About Me

Fort Bragg, NC, United States
I'm a stay at home dad raising four beautiful children. I am the proud spouse of an Army Lieutenant Colonel. I do my best to keep up with the kids and all of their activities. I enjoy playing the bass and the occasional bass guitar building project. You can follow me on twitter if you so desire...@ArmySpouse007.

Monday, September 12, 2011

Don't get overwhelmed!

If there's one thing that I really struggle with during a deployment, it's the day to day stuff around the house. Making sure that the kids are taken care of, cooking the meals, helping with homework, TaeKwonDo, it's already a lot to do. When you add to that the laundry, vacuuming, kitchen cleaning (daily!) dusting, bathrooms (ick!), it can become downright overwhelming! Being both mom and dad while also being responsible for the day to day duties in the house... it's a lot. That said, I've started doing several things that have made a huge difference in keeping things under control and making sure we don't live in a zoo. I'd like to pass on a couple of these so that you can keep yourself from feeling overwhelmed while your soldier is gone.

The first is, quite simply, paying someone to help. Now, before you go thinking I'm referring to a maid or housecleaner, let me explain who I'm talking about. When my wife left back at the beginning of June, I sat my oldest son down (he's 10 now) and told him his responsibilities (call them chores if you want, I prefer responsibilities) around the house were going to increase quite a bit. I put him in charge of his and his siblings laundry. Every week, he was the wash, dry, and pass out (each kid folds and puts away their own laundry.
You wear it, you put it away!) all of the kids clothes. Next he was put in charge of all the dishes. He was given the duty of scrubbing the pots, pans, and dishes, putting them in the dishwasher. Then he was tasked with unloading the dishwasher and putting all of the dishes away. Finally, his job is to find out what each sibling wants to drink with their meals and serve them accordingly.

I understand this is a lot of added work for a 10 year old who also has homework. But, this is where the "pay someone to help" comes in. You see, I believe in the motto "do work, get paid". That's why in our house, there is NO ALLOWANCE. None. With all of my son's added responsibilities has come a bi weekly pay check (ok, not really a check, just a $10 bill). During pay periods when he does more than asked, which actually happens quite often, he is paid more.

So you see, not only have I divested myself of many of the duties around the house so that I don't get quite as overwhelmed, I'm teaching my oldest son about responsibility, expectations, and getting paid to do work. There are times when I will dole out some cash to the other kids when the go above and beyond the norm as well. The point, though, is to involve the whole family in the day to day operations of the home so that you and I don't get overwhelmed.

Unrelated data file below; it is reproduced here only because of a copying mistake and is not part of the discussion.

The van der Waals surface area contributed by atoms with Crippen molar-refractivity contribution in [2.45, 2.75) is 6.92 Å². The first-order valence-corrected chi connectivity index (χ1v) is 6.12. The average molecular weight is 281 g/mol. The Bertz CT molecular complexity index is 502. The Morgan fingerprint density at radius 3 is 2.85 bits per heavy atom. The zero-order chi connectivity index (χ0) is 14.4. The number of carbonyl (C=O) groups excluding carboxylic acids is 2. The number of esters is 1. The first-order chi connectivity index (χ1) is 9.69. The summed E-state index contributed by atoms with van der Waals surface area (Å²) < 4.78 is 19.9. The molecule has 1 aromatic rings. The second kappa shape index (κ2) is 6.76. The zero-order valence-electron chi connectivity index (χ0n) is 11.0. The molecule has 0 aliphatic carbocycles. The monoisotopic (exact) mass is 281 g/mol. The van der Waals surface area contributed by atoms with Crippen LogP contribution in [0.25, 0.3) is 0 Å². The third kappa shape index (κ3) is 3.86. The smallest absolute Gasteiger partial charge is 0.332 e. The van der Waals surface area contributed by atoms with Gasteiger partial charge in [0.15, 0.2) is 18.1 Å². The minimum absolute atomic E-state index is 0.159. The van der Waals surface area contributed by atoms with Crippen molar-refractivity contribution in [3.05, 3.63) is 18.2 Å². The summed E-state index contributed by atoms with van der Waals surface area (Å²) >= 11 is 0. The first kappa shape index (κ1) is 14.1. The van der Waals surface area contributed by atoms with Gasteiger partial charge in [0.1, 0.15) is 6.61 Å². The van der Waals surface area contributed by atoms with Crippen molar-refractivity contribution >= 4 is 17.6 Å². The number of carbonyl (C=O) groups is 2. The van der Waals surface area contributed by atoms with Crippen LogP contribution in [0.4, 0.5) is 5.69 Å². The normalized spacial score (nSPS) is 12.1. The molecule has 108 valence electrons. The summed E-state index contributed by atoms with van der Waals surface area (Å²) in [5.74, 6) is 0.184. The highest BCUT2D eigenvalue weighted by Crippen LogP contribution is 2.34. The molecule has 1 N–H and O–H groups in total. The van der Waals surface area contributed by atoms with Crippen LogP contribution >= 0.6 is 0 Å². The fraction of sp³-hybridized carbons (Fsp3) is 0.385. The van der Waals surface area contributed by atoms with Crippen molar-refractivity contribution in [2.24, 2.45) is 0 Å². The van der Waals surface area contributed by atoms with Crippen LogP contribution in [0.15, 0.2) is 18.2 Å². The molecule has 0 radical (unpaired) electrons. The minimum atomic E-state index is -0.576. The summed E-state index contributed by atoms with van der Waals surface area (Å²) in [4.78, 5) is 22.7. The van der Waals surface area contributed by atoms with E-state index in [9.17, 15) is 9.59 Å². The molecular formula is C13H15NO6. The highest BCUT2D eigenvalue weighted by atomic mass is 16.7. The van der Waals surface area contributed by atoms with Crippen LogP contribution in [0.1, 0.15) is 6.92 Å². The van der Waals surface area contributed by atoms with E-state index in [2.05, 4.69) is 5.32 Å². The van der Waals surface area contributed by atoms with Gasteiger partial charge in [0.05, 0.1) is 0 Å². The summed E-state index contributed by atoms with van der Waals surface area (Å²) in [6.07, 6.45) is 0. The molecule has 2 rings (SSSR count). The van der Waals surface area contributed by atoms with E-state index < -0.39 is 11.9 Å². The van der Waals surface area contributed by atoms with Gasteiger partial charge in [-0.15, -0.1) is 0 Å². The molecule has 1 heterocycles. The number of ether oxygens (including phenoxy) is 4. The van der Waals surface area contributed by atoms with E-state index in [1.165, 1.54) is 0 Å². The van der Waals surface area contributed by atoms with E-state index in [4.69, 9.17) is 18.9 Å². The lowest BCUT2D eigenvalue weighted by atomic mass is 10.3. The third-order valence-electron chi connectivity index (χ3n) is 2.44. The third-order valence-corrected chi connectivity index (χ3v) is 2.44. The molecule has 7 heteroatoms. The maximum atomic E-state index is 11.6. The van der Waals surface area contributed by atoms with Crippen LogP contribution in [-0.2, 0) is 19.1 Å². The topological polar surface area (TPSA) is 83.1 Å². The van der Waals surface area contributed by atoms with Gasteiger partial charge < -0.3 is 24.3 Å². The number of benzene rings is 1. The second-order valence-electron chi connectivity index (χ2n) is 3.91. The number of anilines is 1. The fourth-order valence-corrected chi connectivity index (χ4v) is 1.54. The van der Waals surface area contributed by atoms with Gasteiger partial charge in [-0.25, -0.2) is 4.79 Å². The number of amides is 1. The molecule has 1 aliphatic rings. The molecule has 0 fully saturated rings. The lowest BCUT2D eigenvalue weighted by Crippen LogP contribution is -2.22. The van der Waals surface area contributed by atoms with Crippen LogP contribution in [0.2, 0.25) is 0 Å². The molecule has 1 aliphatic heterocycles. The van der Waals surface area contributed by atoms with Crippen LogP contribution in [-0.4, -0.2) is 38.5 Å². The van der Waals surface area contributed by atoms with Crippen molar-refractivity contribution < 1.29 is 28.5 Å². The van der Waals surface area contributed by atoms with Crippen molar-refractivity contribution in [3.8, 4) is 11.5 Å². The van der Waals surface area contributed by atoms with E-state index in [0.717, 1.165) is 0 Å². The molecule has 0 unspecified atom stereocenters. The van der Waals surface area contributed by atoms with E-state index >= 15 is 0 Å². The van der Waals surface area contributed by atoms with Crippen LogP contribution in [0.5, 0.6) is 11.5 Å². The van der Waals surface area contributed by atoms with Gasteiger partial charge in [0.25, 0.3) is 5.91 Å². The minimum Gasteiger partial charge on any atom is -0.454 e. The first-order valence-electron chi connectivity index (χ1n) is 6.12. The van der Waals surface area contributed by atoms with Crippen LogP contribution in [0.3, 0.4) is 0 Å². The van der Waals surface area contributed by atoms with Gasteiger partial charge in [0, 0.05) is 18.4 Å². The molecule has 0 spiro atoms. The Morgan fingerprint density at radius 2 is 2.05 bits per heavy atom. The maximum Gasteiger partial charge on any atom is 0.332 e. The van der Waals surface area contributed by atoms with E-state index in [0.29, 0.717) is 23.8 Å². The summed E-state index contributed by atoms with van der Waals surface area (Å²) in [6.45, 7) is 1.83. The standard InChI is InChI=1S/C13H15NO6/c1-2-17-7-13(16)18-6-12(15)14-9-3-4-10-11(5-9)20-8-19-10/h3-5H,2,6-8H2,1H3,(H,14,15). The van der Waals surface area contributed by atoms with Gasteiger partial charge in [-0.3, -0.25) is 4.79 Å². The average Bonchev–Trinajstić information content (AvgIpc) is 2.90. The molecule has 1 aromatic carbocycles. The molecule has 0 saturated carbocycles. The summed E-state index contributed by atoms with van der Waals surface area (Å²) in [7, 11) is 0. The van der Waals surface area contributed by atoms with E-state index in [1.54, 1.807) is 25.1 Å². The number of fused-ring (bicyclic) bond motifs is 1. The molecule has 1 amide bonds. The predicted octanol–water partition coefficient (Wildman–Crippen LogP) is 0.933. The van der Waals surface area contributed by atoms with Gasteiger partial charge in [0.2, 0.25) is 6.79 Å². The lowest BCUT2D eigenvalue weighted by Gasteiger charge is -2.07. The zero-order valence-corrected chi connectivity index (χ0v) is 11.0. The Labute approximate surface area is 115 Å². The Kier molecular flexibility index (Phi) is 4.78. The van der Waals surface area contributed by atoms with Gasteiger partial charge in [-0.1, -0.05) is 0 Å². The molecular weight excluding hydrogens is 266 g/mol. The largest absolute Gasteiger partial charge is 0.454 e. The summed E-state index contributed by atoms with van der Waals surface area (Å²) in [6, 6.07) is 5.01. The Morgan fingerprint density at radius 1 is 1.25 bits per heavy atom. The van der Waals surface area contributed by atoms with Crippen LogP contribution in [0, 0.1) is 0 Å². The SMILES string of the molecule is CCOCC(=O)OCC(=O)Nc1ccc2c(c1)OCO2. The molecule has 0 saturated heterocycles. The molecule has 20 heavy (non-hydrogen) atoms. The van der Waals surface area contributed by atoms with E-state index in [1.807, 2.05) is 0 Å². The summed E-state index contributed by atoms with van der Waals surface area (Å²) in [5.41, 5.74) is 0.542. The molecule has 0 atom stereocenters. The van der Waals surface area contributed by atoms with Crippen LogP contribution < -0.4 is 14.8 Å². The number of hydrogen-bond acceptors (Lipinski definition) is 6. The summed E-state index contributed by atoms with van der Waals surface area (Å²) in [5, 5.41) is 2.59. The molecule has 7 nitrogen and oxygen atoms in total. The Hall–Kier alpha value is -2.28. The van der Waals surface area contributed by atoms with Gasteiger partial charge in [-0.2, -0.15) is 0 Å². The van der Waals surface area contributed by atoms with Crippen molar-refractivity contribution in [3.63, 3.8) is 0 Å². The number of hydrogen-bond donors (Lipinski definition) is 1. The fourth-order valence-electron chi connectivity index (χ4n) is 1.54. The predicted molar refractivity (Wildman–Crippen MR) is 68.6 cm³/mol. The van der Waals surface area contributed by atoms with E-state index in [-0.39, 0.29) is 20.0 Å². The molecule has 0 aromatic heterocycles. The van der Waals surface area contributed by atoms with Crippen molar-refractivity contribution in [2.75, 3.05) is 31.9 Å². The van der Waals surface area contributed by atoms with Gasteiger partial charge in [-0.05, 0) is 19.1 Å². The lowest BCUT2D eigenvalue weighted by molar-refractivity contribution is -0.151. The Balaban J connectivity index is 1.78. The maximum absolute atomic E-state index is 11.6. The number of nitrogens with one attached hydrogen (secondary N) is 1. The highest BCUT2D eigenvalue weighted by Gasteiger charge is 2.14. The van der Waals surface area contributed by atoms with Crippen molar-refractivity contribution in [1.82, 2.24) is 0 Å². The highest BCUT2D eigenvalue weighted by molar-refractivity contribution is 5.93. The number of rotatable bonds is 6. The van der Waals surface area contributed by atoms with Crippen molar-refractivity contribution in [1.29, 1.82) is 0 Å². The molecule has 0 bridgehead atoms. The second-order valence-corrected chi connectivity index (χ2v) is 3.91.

Finally, there are the things that kids really can't do, but still have to get done. Things like cleaning the bathrooms, vacuuming, dusting, and basic "straightening up". Sure, the kids can do some of it, but in truth, they don't do it well. What I have come up with (actually my wife's suggestion) is a weekly list. On that list, one of the above items gets hit once a week on a given day. Take Mondays, for instance. All of the rooms will get vacuumed on Mondays. Unless there's a "clean up on isle 4" type event, the house won't get vacuumed again until next week. On Tuesdays the whole house will get dusted. You get the drift. We can become so easily overwhelmed by the basic needs of housework when we think they all have to be done in one day. Ask yourself: does you house really need to be vacuumed or dusted more than once a week? Can the bathrooms get by with being cleaned once a week?

The point of all of this is for us to make dealing with the increased workload of a deployment situation more manageable. Because, when you think about it, nothing will bring on those deployment blues faster than feeling overwhelmed. With a little prior planning and a little greasing of the palms of the kids, we can have our homes humming right along!

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You can follow me on Twitter if you so choose... (at)Armyspouse007


  1. You're so right...when deployment rolls around and leaves you standing in the middle of a messy house wondering where to start it's easy to get overwhelmed. I can't even fathom what adding kids to the mix does. Organization is definitely key. I'm glad to see your son is contributing to the household...I think it's an important life lesson to teach.

    I hope deployment flies by for all of you!

  2. Great job dad... sounds like things are coming together and you and the group are really learning things... I am proud...

  3. Completely agree! We have a chart with rotating daily chores (the 8 and 10 can both do a lot, the 5 has his own daily jobs). I rotate the chores daily so no one gets (literally) the crappy job of kitty litter every day. On weekend, we each do a weekly job Saturday morning, and then it is goof off/family activity all day. If you take an hour to get your chore done... not my problem. Allowance has a base amount. You want more? Work for it. The only way you earn less is to shirk your responsibilities. Oh, and I don't remind the big kids. That is what the chart is for. :)